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Creative labour and Higher Education

Creative labour and Higher Education
Creative labour and Higher Education
Noting a range of government policy reports (e.g. Creative Britain, 2009), that identify higher education as a key site in the formation and development of labour for the ‘creative economy’, this paper explores the possibilities of how creative media practice students can relate to themselves as workers in-the-making. Specific analysis addresses how students are able to articulate their passions and career aspirations alongside a recognition and responsiveness to the unethical and amoral aspects of work in the creative and media industries.

Drawing on empirical research with creative media practice students, this paper argues that extending concepts of ‘employability’ and ‘industry learning’ present ways to locate ethical concerns as relevant for students. The aim is not to overlook or dismiss the investments and understandings that students hold, but to utilize the higher education experience to locate these alongside grounded accounts of the challenges of the their future creative work contexts.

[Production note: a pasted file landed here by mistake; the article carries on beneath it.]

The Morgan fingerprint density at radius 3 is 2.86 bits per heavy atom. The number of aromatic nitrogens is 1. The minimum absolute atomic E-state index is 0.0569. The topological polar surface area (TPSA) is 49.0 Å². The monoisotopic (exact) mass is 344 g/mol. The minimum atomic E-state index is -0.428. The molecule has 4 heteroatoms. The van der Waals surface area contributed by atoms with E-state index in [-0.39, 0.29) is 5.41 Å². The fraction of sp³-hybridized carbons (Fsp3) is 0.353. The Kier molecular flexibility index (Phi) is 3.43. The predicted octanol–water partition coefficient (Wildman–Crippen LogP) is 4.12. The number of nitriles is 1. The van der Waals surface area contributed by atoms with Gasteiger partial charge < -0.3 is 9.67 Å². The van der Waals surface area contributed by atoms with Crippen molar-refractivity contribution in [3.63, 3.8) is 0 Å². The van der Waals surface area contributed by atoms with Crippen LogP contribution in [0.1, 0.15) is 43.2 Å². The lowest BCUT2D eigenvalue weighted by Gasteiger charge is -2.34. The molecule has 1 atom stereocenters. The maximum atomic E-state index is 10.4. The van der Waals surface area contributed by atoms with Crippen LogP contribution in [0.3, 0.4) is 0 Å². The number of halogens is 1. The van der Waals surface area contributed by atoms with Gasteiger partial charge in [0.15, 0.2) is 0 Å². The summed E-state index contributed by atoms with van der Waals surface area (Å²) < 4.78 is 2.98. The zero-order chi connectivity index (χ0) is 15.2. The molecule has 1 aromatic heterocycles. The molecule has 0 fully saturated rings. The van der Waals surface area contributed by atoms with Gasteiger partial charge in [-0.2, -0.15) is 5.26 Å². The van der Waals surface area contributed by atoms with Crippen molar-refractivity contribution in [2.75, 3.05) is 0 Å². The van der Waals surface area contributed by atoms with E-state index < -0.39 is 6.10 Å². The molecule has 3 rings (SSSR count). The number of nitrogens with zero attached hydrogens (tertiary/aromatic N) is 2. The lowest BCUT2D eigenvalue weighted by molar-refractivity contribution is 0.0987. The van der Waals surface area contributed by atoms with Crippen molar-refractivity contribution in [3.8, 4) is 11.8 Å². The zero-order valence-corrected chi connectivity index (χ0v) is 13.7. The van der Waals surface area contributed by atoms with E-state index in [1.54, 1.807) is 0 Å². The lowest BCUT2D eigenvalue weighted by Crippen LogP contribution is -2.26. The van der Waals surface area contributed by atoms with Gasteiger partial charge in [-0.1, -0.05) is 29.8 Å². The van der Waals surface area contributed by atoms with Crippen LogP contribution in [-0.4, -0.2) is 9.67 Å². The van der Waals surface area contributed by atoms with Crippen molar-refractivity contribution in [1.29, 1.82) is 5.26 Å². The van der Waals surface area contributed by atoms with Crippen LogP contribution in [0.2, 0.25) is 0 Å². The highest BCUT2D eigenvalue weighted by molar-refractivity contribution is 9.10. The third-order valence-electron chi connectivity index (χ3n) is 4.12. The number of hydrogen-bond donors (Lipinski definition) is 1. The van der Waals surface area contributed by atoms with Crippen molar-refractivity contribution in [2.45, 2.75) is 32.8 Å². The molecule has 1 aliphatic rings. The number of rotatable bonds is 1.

Ashton, D.
b267eae4-7bdb-4fe3-9267-5ebad36e86f7
Ashton, D.
b267eae4-7bdb-4fe3-9267-5ebad36e86f7

Ashton, D. (2011) Creative labour and Higher Education. Moral Economies of Creative Labour, United Kingdom. 07 - 08 Jul 2011.

Record type: Conference or Workshop Item (Paper)

Abstract

Noting a range of government policy reports (e.g. Creative Britain, 2009), that identify higher education as a key site in the formation and development of labour for the ‘creative economy’, this paper explores the possibilities of how creative media practice students can relate to themselves as workers in-the-making. Specific analysis addresses how students are able to articulate their passions and career aspirations alongside a recognition and responsiveness to the unethical and amoral aspects of work in the creative and media industries.

Drawing on empirical research with creative media practice students, this paper argues that extending concepts of ‘employability’ and ‘industry learning’ present ways to locate ethical concerns as relevant for students. The aim is not to overlook or dismiss the investments and understandings that students hold, but to utilize the higher education experience to locate these alongside grounded accounts of the challenges of the their future creative work contexts.

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More information

Published date: 8 July 2011
Venue - Dates: Moral Economies of Creative Labour, United Kingdom, 2011-07-07 - 2011-07-08
Organisations: Winchester School of Art

Identifiers

Local EPrints ID: 388425
URI: https://eprints.soton.ac.uk/id/eprint/388425
PURE UUID: 621a868b-b2a2-446d-800c-1e8c8f38af60
ORCID for D. Ashton: ORCID iD orcid.org/0000-0002-3120-1783

Catalogue record

Date deposited: 25 Feb 2016 10:20
Last modified: 06 Jun 2018 12:21

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